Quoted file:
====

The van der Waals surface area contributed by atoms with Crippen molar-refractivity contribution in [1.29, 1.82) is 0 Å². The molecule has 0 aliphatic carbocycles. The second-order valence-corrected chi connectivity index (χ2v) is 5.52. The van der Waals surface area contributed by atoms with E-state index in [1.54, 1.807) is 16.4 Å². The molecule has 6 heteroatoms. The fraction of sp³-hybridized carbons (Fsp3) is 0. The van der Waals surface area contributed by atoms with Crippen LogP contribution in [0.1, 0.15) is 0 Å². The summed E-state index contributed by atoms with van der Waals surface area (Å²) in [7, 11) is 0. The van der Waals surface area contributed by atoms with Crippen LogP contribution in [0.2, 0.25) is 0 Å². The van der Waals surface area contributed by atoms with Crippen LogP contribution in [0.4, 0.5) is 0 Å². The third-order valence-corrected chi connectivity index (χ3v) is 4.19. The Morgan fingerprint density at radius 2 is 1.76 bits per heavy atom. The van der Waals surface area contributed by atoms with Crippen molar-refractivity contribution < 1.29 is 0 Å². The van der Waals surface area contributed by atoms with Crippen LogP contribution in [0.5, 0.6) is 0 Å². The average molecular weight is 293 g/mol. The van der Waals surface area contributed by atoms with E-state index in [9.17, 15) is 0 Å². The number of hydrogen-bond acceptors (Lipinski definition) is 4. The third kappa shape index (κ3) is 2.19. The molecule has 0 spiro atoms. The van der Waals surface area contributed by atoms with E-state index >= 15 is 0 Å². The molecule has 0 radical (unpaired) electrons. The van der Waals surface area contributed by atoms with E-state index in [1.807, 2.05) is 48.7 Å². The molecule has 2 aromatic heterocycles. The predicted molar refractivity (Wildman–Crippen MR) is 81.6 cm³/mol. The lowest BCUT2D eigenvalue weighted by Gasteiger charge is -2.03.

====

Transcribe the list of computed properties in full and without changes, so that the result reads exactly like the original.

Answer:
The van der Waals surface area contributed by atoms with Crippen molar-refractivity contribution in [1.29, 1.82) is 0 Å². The molecule has 0 aliphatic carbocycles. The second-order valence-corrected chi connectivity index (χ2v) is 5.52. The van der Waals surface area contributed by atoms with E-state index in [1.54, 1.807) is 16.4 Å². The molecule has 6 heteroatoms. The fraction of sp³-hybridized carbons (Fsp3) is 0. The van der Waals surface area contributed by atoms with Crippen LogP contribution in [0.1, 0.15) is 0 Å². The summed E-state index contributed by atoms with van der Waals surface area (Å²) in [7, 11) is 0. The van der Waals surface area contributed by atoms with Crippen LogP contribution in [0.2, 0.25) is 0 Å². The van der Waals surface area contributed by atoms with Crippen LogP contribution in [0.4, 0.5) is 0 Å². The third-order valence-corrected chi connectivity index (χ3v) is 4.19. The Morgan fingerprint density at radius 2 is 1.76 bits per heavy atom. The van der Waals surface area contributed by atoms with Crippen molar-refractivity contribution < 1.29 is 0 Å². The van der Waals surface area contributed by atoms with Crippen LogP contribution in [0.5, 0.6) is 0 Å². The average molecular weight is 293 g/mol. The van der Waals surface area contributed by atoms with E-state index in [9.17, 15) is 0 Å². The number of hydrogen-bond acceptors (Lipinski definition) is 4. The third kappa shape index (κ3) is 2.19. The molecule has 0 spiro atoms. The van der Waals surface area contributed by atoms with E-state index >= 15 is 0 Å². The molecule has 0 radical (unpaired) electrons. The van der Waals surface area contributed by atoms with E-state index in [1.807, 2.05) is 48.7 Å². The molecule has 2 aromatic heterocycles. The predicted molar refractivity (Wildman–Crippen MR) is 81.6 cm³/mol. The lowest BCUT2D eigenvalue weighted by Gasteiger charge is -2.03.